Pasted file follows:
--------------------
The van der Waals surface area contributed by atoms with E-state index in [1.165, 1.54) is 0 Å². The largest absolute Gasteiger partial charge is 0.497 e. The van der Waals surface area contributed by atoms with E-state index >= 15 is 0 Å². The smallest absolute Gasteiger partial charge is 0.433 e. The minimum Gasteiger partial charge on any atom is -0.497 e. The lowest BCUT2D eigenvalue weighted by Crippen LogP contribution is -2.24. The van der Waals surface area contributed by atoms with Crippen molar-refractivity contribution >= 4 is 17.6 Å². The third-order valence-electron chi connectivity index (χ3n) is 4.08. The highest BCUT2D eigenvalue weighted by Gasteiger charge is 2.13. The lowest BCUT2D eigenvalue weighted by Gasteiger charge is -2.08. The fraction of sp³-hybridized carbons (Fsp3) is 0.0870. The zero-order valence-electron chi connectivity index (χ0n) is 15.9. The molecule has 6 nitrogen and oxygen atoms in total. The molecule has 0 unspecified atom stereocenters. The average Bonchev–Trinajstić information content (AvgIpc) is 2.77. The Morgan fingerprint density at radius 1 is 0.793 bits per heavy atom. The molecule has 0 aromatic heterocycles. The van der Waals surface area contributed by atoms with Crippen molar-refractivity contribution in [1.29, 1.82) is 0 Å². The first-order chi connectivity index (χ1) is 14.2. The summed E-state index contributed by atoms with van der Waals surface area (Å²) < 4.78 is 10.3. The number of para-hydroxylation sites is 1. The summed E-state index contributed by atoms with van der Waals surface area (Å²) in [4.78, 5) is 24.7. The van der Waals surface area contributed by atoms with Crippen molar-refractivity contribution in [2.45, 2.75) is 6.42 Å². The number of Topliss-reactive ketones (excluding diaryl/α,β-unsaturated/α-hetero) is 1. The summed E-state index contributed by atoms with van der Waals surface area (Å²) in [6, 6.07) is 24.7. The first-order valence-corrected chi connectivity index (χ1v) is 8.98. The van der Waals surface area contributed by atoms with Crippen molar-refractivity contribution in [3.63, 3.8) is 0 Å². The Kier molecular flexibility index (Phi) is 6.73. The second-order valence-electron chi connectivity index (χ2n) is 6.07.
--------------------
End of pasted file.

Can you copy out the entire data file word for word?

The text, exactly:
The van der Waals surface area contributed by atoms with E-state index in [1.165, 1.54) is 0 Å². The largest absolute Gasteiger partial charge is 0.497 e. The van der Waals surface area contributed by atoms with E-state index >= 15 is 0 Å². The smallest absolute Gasteiger partial charge is 0.433 e. The minimum Gasteiger partial charge on any atom is -0.497 e. The lowest BCUT2D eigenvalue weighted by Crippen LogP contribution is -2.24. The van der Waals surface area contributed by atoms with Crippen molar-refractivity contribution >= 4 is 17.6 Å². The third-order valence-electron chi connectivity index (χ3n) is 4.08. The highest BCUT2D eigenvalue weighted by Gasteiger charge is 2.13. The lowest BCUT2D eigenvalue weighted by Gasteiger charge is -2.08. The fraction of sp³-hybridized carbons (Fsp3) is 0.0870. The zero-order valence-electron chi connectivity index (χ0n) is 15.9. The molecule has 6 nitrogen and oxygen atoms in total. The molecule has 0 unspecified atom stereocenters. The average Bonchev–Trinajstić information content (AvgIpc) is 2.77. The Morgan fingerprint density at radius 1 is 0.793 bits per heavy atom. The molecule has 0 aromatic heterocycles. The van der Waals surface area contributed by atoms with Crippen molar-refractivity contribution in [1.29, 1.82) is 0 Å². The first-order chi connectivity index (χ1) is 14.2. The summed E-state index contributed by atoms with van der Waals surface area (Å²) < 4.78 is 10.3. The number of para-hydroxylation sites is 1. The summed E-state index contributed by atoms with van der Waals surface area (Å²) in [4.78, 5) is 24.7. The van der Waals surface area contributed by atoms with Crippen molar-refractivity contribution in [2.45, 2.75) is 6.42 Å². The number of Topliss-reactive ketones (excluding diaryl/α,β-unsaturated/α-hetero) is 1. The summed E-state index contributed by atoms with van der Waals surface area (Å²) in [6, 6.07) is 24.7. The first-order valence-corrected chi connectivity index (χ1v) is 8.98. The van der Waals surface area contributed by atoms with Crippen molar-refractivity contribution in [3.63, 3.8) is 0 Å². The Kier molecular flexibility index (Phi) is 6.73. The second-order valence-electron chi connectivity index (χ2n) is 6.07.